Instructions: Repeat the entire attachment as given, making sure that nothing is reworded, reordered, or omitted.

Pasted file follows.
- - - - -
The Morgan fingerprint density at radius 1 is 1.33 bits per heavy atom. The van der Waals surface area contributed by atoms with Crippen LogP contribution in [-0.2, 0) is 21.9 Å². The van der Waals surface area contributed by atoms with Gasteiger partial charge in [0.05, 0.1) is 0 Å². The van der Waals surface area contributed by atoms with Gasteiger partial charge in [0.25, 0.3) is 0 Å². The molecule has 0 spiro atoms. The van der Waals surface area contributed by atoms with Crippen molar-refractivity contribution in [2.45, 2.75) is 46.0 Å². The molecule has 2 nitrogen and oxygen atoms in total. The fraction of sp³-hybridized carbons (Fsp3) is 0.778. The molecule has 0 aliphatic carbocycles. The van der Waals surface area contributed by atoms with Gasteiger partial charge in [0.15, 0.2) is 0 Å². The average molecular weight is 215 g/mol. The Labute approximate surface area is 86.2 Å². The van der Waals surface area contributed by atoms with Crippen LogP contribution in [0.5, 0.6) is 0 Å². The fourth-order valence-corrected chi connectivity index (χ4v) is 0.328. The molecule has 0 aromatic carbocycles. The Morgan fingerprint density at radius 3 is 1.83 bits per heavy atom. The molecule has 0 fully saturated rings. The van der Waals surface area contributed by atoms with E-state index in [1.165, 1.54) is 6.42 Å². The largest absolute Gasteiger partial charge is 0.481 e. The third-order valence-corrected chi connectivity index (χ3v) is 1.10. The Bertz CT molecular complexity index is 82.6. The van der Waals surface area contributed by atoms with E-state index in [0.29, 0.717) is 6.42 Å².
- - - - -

The Morgan fingerprint density at radius 1 is 1.33 bits per heavy atom. The van der Waals surface area contributed by atoms with Crippen LogP contribution in [-0.2, 0) is 21.9 Å². The van der Waals surface area contributed by atoms with Gasteiger partial charge in [0.05, 0.1) is 0 Å². The van der Waals surface area contributed by atoms with Gasteiger partial charge in [0.25, 0.3) is 0 Å². The molecule has 0 spiro atoms. The van der Waals surface area contributed by atoms with Crippen molar-refractivity contribution in [2.45, 2.75) is 46.0 Å². The molecule has 2 nitrogen and oxygen atoms in total. The fraction of sp³-hybridized carbons (Fsp3) is 0.778. The molecule has 0 aliphatic carbocycles. The van der Waals surface area contributed by atoms with Gasteiger partial charge in [0.15, 0.2) is 0 Å². The average molecular weight is 215 g/mol. The Labute approximate surface area is 86.2 Å². The van der Waals surface area contributed by atoms with Crippen LogP contribution in [0.5, 0.6) is 0 Å². The fourth-order valence-corrected chi connectivity index (χ4v) is 0.328. The molecule has 0 aromatic carbocycles. The Morgan fingerprint density at radius 3 is 1.83 bits per heavy atom. The molecule has 0 fully saturated rings. The van der Waals surface area contributed by atoms with E-state index in [1.165, 1.54) is 6.42 Å². The largest absolute Gasteiger partial charge is 0.481 e. The third-order valence-corrected chi connectivity index (χ3v) is 1.10. The Bertz CT molecular complexity index is 82.6. The van der Waals surface area contributed by atoms with E-state index in [0.29, 0.717) is 6.42 Å².